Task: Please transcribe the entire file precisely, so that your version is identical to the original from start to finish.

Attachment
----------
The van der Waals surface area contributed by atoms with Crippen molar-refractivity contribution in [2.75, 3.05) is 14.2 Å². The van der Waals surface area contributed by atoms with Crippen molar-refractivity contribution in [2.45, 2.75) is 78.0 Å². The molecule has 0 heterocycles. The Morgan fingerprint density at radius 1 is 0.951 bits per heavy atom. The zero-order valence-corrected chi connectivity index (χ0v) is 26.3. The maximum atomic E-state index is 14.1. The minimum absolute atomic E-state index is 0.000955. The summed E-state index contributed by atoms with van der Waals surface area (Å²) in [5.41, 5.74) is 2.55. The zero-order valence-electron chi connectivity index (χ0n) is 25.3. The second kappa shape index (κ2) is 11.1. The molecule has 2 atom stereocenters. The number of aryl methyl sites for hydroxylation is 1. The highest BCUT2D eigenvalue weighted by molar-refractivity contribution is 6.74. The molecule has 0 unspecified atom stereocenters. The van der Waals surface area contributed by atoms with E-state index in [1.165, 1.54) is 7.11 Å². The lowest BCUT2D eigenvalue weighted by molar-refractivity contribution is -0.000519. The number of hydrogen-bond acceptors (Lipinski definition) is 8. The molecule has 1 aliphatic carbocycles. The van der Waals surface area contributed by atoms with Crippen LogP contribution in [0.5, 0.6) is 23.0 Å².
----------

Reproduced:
The van der Waals surface area contributed by atoms with Crippen molar-refractivity contribution in [2.75, 3.05) is 14.2 Å². The van der Waals surface area contributed by atoms with Crippen molar-refractivity contribution in [2.45, 2.75) is 78.0 Å². The molecule has 0 heterocycles. The Morgan fingerprint density at radius 1 is 0.951 bits per heavy atom. The zero-order valence-corrected chi connectivity index (χ0v) is 26.3. The maximum atomic E-state index is 14.1. The minimum absolute atomic E-state index is 0.000955. The summed E-state index contributed by atoms with van der Waals surface area (Å²) in [5.41, 5.74) is 2.55. The zero-order valence-electron chi connectivity index (χ0n) is 25.3. The second kappa shape index (κ2) is 11.1. The molecule has 2 atom stereocenters. The number of aryl methyl sites for hydroxylation is 1. The highest BCUT2D eigenvalue weighted by molar-refractivity contribution is 6.74. The molecule has 0 unspecified atom stereocenters. The van der Waals surface area contributed by atoms with E-state index in [1.165, 1.54) is 7.11 Å². The lowest BCUT2D eigenvalue weighted by molar-refractivity contribution is -0.000519. The number of hydrogen-bond acceptors (Lipinski definition) is 8. The molecule has 1 aliphatic carbocycles. The van der Waals surface area contributed by atoms with Crippen LogP contribution in [0.5, 0.6) is 23.0 Å².